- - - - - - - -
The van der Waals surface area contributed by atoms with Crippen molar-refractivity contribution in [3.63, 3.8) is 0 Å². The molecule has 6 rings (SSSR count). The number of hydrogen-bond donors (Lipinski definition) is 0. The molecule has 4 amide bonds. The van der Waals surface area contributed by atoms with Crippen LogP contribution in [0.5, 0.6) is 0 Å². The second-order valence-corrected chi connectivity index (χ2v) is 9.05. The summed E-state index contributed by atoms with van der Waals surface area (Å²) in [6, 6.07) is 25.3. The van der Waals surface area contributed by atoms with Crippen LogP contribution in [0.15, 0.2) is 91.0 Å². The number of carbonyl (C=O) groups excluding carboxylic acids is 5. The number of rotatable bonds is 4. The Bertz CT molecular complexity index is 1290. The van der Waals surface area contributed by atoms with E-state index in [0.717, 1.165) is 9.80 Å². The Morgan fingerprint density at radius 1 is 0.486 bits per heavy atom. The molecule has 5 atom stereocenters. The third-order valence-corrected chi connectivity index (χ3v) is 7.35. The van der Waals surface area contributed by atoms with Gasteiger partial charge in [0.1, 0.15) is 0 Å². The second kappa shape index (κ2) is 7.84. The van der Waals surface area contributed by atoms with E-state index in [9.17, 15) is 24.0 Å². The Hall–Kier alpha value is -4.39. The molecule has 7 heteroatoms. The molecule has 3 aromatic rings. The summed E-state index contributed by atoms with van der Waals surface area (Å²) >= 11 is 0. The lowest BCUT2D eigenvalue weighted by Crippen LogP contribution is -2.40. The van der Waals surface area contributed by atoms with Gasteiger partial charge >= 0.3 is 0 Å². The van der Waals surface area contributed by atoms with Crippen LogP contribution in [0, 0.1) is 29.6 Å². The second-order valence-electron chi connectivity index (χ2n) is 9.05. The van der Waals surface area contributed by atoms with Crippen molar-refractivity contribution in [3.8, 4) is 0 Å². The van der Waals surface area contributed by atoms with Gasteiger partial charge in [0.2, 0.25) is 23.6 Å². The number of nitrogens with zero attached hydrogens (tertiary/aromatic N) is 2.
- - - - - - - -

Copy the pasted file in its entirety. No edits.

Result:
The van der Waals surface area contributed by atoms with Crippen molar-refractivity contribution in [3.63, 3.8) is 0 Å². The molecule has 6 rings (SSSR count). The number of hydrogen-bond donors (Lipinski definition) is 0. The molecule has 4 amide bonds. The van der Waals surface area contributed by atoms with Crippen LogP contribution in [0.5, 0.6) is 0 Å². The second-order valence-corrected chi connectivity index (χ2v) is 9.05. The summed E-state index contributed by atoms with van der Waals surface area (Å²) in [6, 6.07) is 25.3. The van der Waals surface area contributed by atoms with Crippen LogP contribution in [0.15, 0.2) is 91.0 Å². The number of carbonyl (C=O) groups excluding carboxylic acids is 5. The number of rotatable bonds is 4. The Bertz CT molecular complexity index is 1290. The van der Waals surface area contributed by atoms with E-state index in [0.717, 1.165) is 9.80 Å². The Morgan fingerprint density at radius 1 is 0.486 bits per heavy atom. The molecule has 5 atom stereocenters. The third-order valence-corrected chi connectivity index (χ3v) is 7.35. The van der Waals surface area contributed by atoms with Gasteiger partial charge in [0.1, 0.15) is 0 Å². The second kappa shape index (κ2) is 7.84. The van der Waals surface area contributed by atoms with E-state index in [9.17, 15) is 24.0 Å². The Hall–Kier alpha value is -4.39. The molecule has 7 heteroatoms. The molecule has 3 aromatic rings. The summed E-state index contributed by atoms with van der Waals surface area (Å²) >= 11 is 0. The lowest BCUT2D eigenvalue weighted by Crippen LogP contribution is -2.40. The van der Waals surface area contributed by atoms with Gasteiger partial charge >= 0.3 is 0 Å². The van der Waals surface area contributed by atoms with Crippen LogP contribution in [0, 0.1) is 29.6 Å². The second-order valence-electron chi connectivity index (χ2n) is 9.05. The van der Waals surface area contributed by atoms with Crippen molar-refractivity contribution in [3.8, 4) is 0 Å². The van der Waals surface area contributed by atoms with Gasteiger partial charge in [0.2, 0.25) is 23.6 Å². The number of nitrogens with zero attached hydrogens (tertiary/aromatic N) is 2.